Another professional privilege was being asked by Mute to host a live Q&A with Barry Adamson at London’s Rough Trade East in early November to support his Memento Mori career-spanning compilation. This is the second such event I’ve hosted for Mute, and I can’t express how much of an honour it is to be offered the chance to support the label I’ve been a fan of for so long in this way, other than to say, humbly, and rather feebly, that I feel incredibly lucky. The Q&A, which I cheekily described as “Memento Mori Jackanory” (to the amusement of myself and one other person), was also a form of redress for an earlier Adamson interview I’d conducted just as he left Mute, representing one of the first Q&As I’d ever done, which I still cringe at today.

This year I interviewed OMD’s Andy McCluskey for the second time. The conversation, focussed exclusively on the album Sugar Tax, will never get written up, and the recording will never be heard beyond three people – myself, my mother and my father. The catalyst was my father’s January diagnosis with Alzheimer’s, and the significance of Sugar Tax was that it was an album he and I would often listen to in the car on Saturdays while he drove around our home town working his own second job. I cherish those memories so much, and am so grateful to Andy for consenting so readily to sharing his own, highly personal recollections of that LP so directly with my family and I.

Alzheimer’s has made 2018 a tough year for our family, but music has often been the salve to the suffering we have all felt since his diagnosis.

Albums

The album I spent most time with in 2018 was O.Y. In Hi-Fi by Optiganally Yours, a duo of Optigan aficionado Pea Hicks and vocalist / multi-instrumentalist Rob Crow. By way of quick summary, the Optigan was a Mattel home organ / pre-sampler keyboard that utilised discs of pre-recorded loops that you could use to make your own songs. I’d have known nothing of this this duo were it not for the enthusiastic recommendations of Reed Hays, who used an Orchestron – a kind of grown-up, professional version of Mattel’s 70s keyboard project – on the aforementioned Hello Science LP.

For O.Y. In Hi-Fi, Hicks dusted down the original master tapes of the sessions that produced the various LP-sized discs of Optigan loops (hence the ‘hi-fi’ reference in the title), meaning – deep breath – that this album samples original material that would end up being used as lo-fi recordings on an early keyboard that sort of used sampling technology as its basis. Honestly, this album contains some of the best songs I’ve heard this year. Well worth investigating, as is a tinker with Hicks’ GarageBand-bashing iOptigan iOS app, just like I made Vince Clarke and Reed Hays do as we regrouped over drinks at that same Irish pub later in the year.

As I’ve said before, so much of album reviewing is, for me, inextricably linked to where I am at that precise point in time, whether mentally or geographically. Reviewing Erasure’s neo-classical collaboration with Echo Collective while sat in a hotel window overlooking Central Park in a reflective and lonely state of mind takes some beating, while listening to First Aid Kit’s Ruins while ‘enjoying’ a freezing cold work trip to Canada also can’t help but leave a mark on you (possibly frostbite).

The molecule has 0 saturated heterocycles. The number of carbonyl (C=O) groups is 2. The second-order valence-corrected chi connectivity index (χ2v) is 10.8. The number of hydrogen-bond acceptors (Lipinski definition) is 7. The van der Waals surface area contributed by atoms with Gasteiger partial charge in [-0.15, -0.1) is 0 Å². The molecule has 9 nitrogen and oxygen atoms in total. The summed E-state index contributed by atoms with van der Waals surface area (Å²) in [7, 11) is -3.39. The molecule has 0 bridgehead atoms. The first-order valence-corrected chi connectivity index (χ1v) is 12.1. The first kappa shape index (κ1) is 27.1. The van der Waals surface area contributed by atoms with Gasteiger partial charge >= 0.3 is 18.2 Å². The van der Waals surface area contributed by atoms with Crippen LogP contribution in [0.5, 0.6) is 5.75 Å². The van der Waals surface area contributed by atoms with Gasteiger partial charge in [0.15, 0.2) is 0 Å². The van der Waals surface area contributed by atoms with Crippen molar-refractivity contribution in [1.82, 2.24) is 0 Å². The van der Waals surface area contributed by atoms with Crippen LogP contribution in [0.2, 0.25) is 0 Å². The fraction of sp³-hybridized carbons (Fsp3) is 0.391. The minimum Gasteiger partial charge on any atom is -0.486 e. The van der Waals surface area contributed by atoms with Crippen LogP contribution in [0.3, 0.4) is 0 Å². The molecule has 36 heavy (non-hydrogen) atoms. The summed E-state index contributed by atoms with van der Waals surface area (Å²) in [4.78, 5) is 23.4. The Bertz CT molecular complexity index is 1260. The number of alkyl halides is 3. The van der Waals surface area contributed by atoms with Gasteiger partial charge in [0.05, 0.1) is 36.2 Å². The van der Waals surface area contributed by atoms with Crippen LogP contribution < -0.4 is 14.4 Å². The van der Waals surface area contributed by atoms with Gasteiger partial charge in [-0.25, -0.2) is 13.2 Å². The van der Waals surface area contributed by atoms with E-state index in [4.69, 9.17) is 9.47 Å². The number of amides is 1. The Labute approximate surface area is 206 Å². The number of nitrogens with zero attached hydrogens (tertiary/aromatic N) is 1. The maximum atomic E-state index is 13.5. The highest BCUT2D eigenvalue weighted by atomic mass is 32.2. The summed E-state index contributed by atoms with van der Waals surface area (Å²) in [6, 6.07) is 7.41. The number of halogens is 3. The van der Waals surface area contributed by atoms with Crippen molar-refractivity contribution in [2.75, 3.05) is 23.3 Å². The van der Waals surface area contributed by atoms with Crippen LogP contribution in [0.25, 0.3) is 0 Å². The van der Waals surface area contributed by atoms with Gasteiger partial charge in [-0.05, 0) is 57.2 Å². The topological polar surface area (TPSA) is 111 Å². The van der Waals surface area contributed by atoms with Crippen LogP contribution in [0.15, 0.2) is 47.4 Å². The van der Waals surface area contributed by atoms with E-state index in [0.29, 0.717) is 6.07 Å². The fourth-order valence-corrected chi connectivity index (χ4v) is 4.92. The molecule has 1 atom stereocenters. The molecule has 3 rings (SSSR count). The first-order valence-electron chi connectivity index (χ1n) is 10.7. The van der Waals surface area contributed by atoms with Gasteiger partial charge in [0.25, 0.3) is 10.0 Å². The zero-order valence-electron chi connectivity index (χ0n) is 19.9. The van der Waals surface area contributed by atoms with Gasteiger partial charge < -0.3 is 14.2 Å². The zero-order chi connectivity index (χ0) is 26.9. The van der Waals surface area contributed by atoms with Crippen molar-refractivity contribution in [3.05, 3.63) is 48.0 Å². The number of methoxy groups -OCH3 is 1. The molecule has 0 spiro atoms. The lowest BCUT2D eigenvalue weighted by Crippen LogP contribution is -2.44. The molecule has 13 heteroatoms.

Daniel Blumberg’s Minus is synonymous, for me, with taking apart and rebuilding our youngest daughter’s wardrobe as we relocated her bedroom in our house, while the fantastic debut Ex-Display Model LP just reminds me of an evening wandering the West End after work, watching while everyone seemed to be having a good time in bars and pubs while I seemed resolutely outside of pretty much everything.

(c) 2018 Mat Smith / Documentary Evidence

Electronic Sound Issue 47

Electronic Sound issue 47 is now available, featuring a very special in-depth look at Wendy Carlos’s work for Stanley Kubrick’s still-disturbing film of Anthony Burgess’s A Clockwork Orange. This month’s musical accompaniment is a CD featuring exclusive ‘responses’ to Carlos’s soundtrack from a whole bunch of electronic music luminaries, including Chris Carter (who worked on the movie as sound assistant), Factory Floor‘s Gabe Gurnsey, Sink Ya Teeth and Jack Dangers. There’s also a nice chat with Barry Adamson, who Sink Ya Teeth recently supported for his October shows in Manchester and London.

This month I contributed an Introducing piece on violinist Jessica Moss, whose new electronically-augmented work Entanglement is both modishly minimalist and refreshingly maximalist. I also reviewed new albums by SAD MAN, whose ROM-COM is his eleventh release in the past year full of eclectic gestures; Demolition by Brooklynite Robert Toher under his Public Memory alias which has all the murkiness of classic Depeche Mode filtered through trip-hop nous; Defiance + Entropy by FORM, a collaboration between Rob Dust, Shelter‘s Mark Bebb and Depeche tribute act Speak & Spell‘s Keith Trigwell; and Where Moth And Rust Consume by Sone Institute on the consistently excellent Front & Follow.